Scientists have discovered the remains of two ancient fish that sported fanged teeth on their lower jaws and a huge, single saber tooth on the top.
These now-extinct fish are so weird, there's no other known fish — living or dead — that look like them.
The fishes' teeth are so strange that scientists named one of them Monosmilus chureloides, which roughly translates to "single knife Churel." If you're wondering what a Churel is, don't read this before bedtime; it's a shapeshifting vampire-like demon with large fangs found in the folklore of several South Asian countries, including Pakistan, where the fossil was unearthed.
The two ancient fish, however, have two very different origin stories. One was found in Belgium and described in 1946 by paleontologist Edgar Casier, who named it Clupeopsis straeleni. This 11-inch-long (27.8 centimeters) fish lived during the early Eocene epoch, about 50 million years ago.
In contrast, the newly described 3-foot-long (1 meter) M. chureloides lived about 45 million years ago in the shallow seas of what is now Pakistan. It lived at the same time and place as some of the earliest four-legged whales, including Dalanistes. This fish had 16 fang-like curved teeth on its lower jaw that were small in the back and "progressively larger towards the front," said study lead researcher Alessio Capobianco, a doctoral student in the Department of Earth and Environmental Sciences at the University of Michigan.
The longest fang was 0.8 inches (2 cm), or about 20% the length of the whole head. Like a shark, this fish probably shed and replaced its teeth periodically, "as we found some replacement teeth in development on the lower jaw," Capobianco said.
On the upper jaw is a giant curved fang that Capobianco jokingly calls the "saber tooth."
"When the mouth was closed, it would have extended from the top of the mouth all the way down to the bottom of its 'chin,'" he said. M. chureloides probably used its extraordinary teeth to hunt smaller fishes. "However, it is difficult to hypothesize their exact purpose, as no fish today has a similar set of teeth," Capobianco said. "It could be that the long teeth formed a sort of 'trap' or 'cage' for the prey, similar to what happens in some deep-sea fishes, or they could have been used to stab other fishes."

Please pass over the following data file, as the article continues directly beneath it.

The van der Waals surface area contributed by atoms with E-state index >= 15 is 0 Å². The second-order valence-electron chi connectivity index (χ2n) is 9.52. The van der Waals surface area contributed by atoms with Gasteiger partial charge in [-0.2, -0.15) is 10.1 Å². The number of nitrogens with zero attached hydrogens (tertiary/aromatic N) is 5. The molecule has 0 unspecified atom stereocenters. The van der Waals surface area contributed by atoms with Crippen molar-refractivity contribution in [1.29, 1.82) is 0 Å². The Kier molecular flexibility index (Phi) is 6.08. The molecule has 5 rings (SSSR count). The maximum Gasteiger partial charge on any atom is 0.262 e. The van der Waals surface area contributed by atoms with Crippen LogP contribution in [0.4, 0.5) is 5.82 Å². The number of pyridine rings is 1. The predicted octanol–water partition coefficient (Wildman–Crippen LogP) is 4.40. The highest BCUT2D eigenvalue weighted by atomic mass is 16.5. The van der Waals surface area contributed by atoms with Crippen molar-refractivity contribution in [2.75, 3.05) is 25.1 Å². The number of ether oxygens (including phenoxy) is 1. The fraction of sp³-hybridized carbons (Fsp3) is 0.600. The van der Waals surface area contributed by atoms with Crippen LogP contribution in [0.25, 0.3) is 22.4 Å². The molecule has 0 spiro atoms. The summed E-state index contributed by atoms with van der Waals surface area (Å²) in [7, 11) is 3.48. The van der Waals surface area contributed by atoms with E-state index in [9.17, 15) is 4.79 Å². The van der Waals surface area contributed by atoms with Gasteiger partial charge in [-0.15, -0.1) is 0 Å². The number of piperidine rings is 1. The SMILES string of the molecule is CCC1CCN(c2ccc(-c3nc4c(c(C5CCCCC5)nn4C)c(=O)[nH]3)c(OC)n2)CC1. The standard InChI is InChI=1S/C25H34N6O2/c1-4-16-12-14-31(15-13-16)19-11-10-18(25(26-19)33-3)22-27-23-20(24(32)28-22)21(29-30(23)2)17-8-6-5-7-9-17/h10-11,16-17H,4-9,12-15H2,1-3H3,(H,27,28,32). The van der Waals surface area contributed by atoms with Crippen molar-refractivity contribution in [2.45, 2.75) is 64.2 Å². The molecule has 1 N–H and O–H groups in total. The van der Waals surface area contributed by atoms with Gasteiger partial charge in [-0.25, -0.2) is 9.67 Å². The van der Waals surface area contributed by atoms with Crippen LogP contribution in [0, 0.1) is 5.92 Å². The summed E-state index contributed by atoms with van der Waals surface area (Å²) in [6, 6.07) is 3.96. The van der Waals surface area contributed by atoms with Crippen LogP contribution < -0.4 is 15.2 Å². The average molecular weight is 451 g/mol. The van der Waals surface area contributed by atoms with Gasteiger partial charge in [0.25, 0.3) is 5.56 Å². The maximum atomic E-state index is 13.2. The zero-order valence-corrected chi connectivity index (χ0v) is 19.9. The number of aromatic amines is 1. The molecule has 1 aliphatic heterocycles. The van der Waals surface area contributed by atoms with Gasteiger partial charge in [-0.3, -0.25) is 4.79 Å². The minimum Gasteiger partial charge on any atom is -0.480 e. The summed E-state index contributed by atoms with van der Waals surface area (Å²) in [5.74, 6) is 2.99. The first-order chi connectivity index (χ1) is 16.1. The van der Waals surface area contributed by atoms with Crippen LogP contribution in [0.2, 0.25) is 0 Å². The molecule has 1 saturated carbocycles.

But these are just guesses. "It's all in the realm of speculation," Capobianco said. "We simply do not know at the moment."
The single M. chureloides specimen was collected in 1977 by a joint expedition from the University of Michigan and the Geological Survey of Pakistan. But only recently was it examined, when Capobianco and his advisor, the study's senior researcher Matt Friedman, an associate professor of paleontology and director at the Museum of Paleontology at the University of Michigan, took a look at it.
After a CT scan revealed the specimen's fearsome teeth, Friedman recalled a similar, wacky saber tooth in the C. straeleni fossil. So, the team compared the two specimens.
"Clupeopsis and Monosmilus are clearly closely related because there is no other known fish (living or extinct) that has the same complement of teeth: a row of large fang-like teeth on the lower jaw, no teeth on the margin of the upper jaw and a single giant 'saber-tooth' on the top of the mouth," Capobianco said. "There is simply no other fish that looks like this."
An anatomical analysis revealed that these saber-toothed fishes are closely related to anchovies. "That was another big surprise for us, as all living anchovies are much smaller than those extinct forms," Capobianco said. "And most [anchovies] are specialized to eat plankton and have very tiny teeth."
Perhaps, it's not so strange that these two fish enjoyed a mini-heyday during the early Eocene. The nonavian dinosaurs went extinct about 65 million years ago, when a giant asteroid hit Earth at the end of the Cretaceous period. That mass extinction decimated not just creatures on land but also in the seas. But the oceans didn't stay empty for long.
"Most of the kinds of fishes that you can observe in the sea nowadays originated during this critical period of time," Capobianco said. "Alongside those, bizarre 'evolutionary experiments' like the saber-toothed anchovies also evolved and diversified, but for some reason they didn't make it to the modern day. "
The study was published online today (May 13) in the journal Royal Society Open Science.
- Moonfish: The first warm-blooded fish (photos)
- Oarfish: Photos of world's longest bony fish
- In photos: 'Faceless' fish rediscovered after more than a century
Originally published on Live Science.
For a limited time, you can take out a digital subscription to any of our best-selling science magazines for just $2.38 per month, or 45% off the standard price for the first three months.
Live Science newsletter
Stay up to date on the latest science news by signing up for our Essentials newsletter.
Laura is the archaeology and Life's Little Mysteries editor at Live Science. She also reports on general science, including paleontology. Her work has appeared in The New York Times, Scholastic, Popular Science and Spectrum, a site on autism research. She has won multiple awards from the Society of Professional Journalists and the Washington Newspaper Publishers Association for her reporting at a weekly newspaper near Seattle. Laura holds a bachelor's degree in English literature and psychology from Washington University in St. Louis and a master's degree in science writing from NYU.